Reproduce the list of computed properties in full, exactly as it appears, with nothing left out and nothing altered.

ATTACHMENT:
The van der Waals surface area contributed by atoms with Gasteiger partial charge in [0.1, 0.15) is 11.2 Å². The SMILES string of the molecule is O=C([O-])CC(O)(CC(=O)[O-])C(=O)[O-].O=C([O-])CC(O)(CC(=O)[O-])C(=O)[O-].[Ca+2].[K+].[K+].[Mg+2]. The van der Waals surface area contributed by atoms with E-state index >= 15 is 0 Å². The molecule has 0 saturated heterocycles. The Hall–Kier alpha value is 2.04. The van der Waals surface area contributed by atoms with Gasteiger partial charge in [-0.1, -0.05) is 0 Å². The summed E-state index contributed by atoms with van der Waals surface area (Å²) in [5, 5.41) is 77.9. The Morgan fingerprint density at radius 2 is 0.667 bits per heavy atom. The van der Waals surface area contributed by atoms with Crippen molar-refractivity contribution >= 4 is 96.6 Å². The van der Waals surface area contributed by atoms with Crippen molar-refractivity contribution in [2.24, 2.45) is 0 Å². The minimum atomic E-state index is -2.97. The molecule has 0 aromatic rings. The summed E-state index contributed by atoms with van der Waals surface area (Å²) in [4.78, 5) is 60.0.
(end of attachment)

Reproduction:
The van der Waals surface area contributed by atoms with Gasteiger partial charge in [0.1, 0.15) is 11.2 Å². The SMILES string of the molecule is O=C([O-])CC(O)(CC(=O)[O-])C(=O)[O-].O=C([O-])CC(O)(CC(=O)[O-])C(=O)[O-].[Ca+2].[K+].[K+].[Mg+2]. The van der Waals surface area contributed by atoms with E-state index >= 15 is 0 Å². The molecule has 0 saturated heterocycles. The Hall–Kier alpha value is 2.04. The van der Waals surface area contributed by atoms with Gasteiger partial charge in [-0.1, -0.05) is 0 Å². The summed E-state index contributed by atoms with van der Waals surface area (Å²) in [5, 5.41) is 77.9. The Morgan fingerprint density at radius 2 is 0.667 bits per heavy atom. The van der Waals surface area contributed by atoms with Crippen molar-refractivity contribution >= 4 is 96.6 Å². The van der Waals surface area contributed by atoms with Crippen molar-refractivity contribution in [2.24, 2.45) is 0 Å². The minimum atomic E-state index is -2.97. The molecule has 0 aromatic rings. The summed E-state index contributed by atoms with van der Waals surface area (Å²) in [4.78, 5) is 60.0.